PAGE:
If I am approached for a donation I simply tell them that I budget a certain amount of donations each year and have already reached the quota.

Chef_Stef Posted 7 Nov 2010 , 12:43am
post #15 of 30

I agree. When we've given (or are tired of being asked for) our 'allotted' amount of donations, we tell them that.

But I have one for ya. Enjoy:

Recently I met for a tasting and consult, with a fellow member of the (ahem) wedding industry for her cake 10 DAYS AWAY (prior baker having 'fallen through' icon_confused.gif) The tasting was great, details wrapped up, florist phone contact info given for me to coordinate with, AND directions/time of delivery for day of wedding. They're thrilled with the cake flavors, the design, etc. We agree to get head count and payment in by x date. Big BONUS for me (red flag should've gone up here) was that XYX Big Name Magazine was (maybe) doing the photo spread and there's a chance this wedding will be (maybe) covered in XZY Even Bigger Name Magazine. Well, yeah, great. That's cool. But I'm still not getting it, so I ...quote them: The Price. Yes, my regular price. Why wouldn't I? icon_confused.gif

They don't say anything like, "Oh...we were thinking you'd do it for free." or "Oh...we were hoping you'd discount hugely because of the remote possibility of getting a cake at a wedding featured in XZY Big Name Magazine." or, "Oh...we were hoping you'd donate your time because we're such a freaking cute couple with perfect hair." They just left it with pretty much a done deal, and I'm excited about clearing the decks for a perfect cake for them. Expecting a call back by xzy date.


Xyz date arrives. I haven't heard from her, so I'm thinking tomorrow need to call and get full payment (by credit card) and head count, so we can move on. Late night I'm cruising around on FACEBOOK and I see her note on my wall giving a "shout out" to all the "peeps" helping on her wedding, including yada yada florist and yada yada caterer and ...ready? ...ABC BAKERY! (not me) I sat there a full minute with this icon_eek.gif look on my face. Then the steaming started.


Long story short (I SUPPOSE) dh was like, "DUH, they wanted it for FREE because they threw you a bone on the "advertising" you MIGHT have gotten on that $900 cake. The other place did it for free, guaranteed." Glad I didn't do it, because I don't work for free unless *I* decide to, but wow was I pi$$ed.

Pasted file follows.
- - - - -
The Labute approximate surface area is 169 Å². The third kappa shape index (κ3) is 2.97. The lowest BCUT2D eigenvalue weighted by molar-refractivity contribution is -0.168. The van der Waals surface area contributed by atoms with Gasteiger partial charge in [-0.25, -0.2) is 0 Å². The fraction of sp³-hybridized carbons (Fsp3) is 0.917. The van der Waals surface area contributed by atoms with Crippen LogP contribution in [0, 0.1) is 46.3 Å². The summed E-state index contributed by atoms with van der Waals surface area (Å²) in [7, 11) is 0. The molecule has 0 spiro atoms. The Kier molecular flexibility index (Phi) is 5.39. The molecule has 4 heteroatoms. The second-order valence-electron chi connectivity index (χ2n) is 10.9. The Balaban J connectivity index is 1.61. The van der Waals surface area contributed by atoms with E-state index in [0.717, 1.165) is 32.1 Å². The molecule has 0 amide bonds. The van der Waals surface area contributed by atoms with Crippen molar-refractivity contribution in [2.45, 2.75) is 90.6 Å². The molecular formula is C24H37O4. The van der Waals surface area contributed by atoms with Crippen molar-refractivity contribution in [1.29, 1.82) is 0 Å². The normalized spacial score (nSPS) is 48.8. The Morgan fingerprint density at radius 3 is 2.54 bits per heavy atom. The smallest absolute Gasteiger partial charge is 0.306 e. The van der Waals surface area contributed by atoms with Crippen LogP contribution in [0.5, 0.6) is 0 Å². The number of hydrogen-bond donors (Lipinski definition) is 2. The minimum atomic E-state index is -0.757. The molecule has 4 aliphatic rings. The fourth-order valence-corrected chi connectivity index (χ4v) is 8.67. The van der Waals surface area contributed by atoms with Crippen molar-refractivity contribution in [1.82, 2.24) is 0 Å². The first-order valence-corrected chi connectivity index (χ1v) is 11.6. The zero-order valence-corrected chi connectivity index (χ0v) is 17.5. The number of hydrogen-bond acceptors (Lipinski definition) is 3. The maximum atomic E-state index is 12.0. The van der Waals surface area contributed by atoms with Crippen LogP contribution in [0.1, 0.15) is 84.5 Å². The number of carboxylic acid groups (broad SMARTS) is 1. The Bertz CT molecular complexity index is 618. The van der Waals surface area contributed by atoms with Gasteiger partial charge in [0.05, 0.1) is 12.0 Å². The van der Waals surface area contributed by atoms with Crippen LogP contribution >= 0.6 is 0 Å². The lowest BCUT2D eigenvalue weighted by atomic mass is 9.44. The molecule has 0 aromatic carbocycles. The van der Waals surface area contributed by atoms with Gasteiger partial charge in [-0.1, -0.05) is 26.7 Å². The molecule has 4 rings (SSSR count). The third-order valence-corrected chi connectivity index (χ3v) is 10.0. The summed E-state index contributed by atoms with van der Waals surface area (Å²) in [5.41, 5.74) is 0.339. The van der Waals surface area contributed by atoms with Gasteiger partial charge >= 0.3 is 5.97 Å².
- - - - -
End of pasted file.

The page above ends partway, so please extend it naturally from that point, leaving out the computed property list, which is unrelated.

wish I could find out if it ever made the XZY Big Name Mag, but I guess it doesn't matter. Still wouldn't have done it for free. She's never referred anyone to me (and now...of course, they all will say "OH Who did your cake!?"), but I digress.

Only donate if YOU want to and if it BRINGS YOU BUSINESS.

not bitter... tapedshut.gifthumbsdown.gif

Mencked Posted 7 Nov 2010 , 1:13am
post #16 of 30

I've had my business for a little over a year now and often donate to community organizations. I try to do about one a month and it has really gotten my business recognition up and led to lots more business. I am kind of enjoying seeing which people only ask for donations, but never spend money with me.......I'm keeping a small tally sheet in the back of my mind for future donation decisions!

Cookies4kids Posted 7 Nov 2010 , 1:27am
post #17 of 30

I have to confess that I am one of those people who are out begging, but I was once on the other end of the spectrum also. My retirement hours are spent raising money for people with severe disabilities and it is one of the most rewarding things I have ever been involved with. There are 35 women in our group that do odds and ends of things all year for a place called Camp Friendship. It is a small in state organization that runs 3 different camps for these severely disabled children and allows them to attend one week of camp in the summer where they have a chance to experience just a few of the things that ordinary folks take for granted. We work from Sept. on to put on one big fundraiser in Dec. and the money we raise helps send these kids to summer camp. Seeing the faces of these kids in the summer and the joy this time gives them is more reward than I will ever need. Through tears, their parents are continually thanking us for being the ones who are brave enough to do some "begging".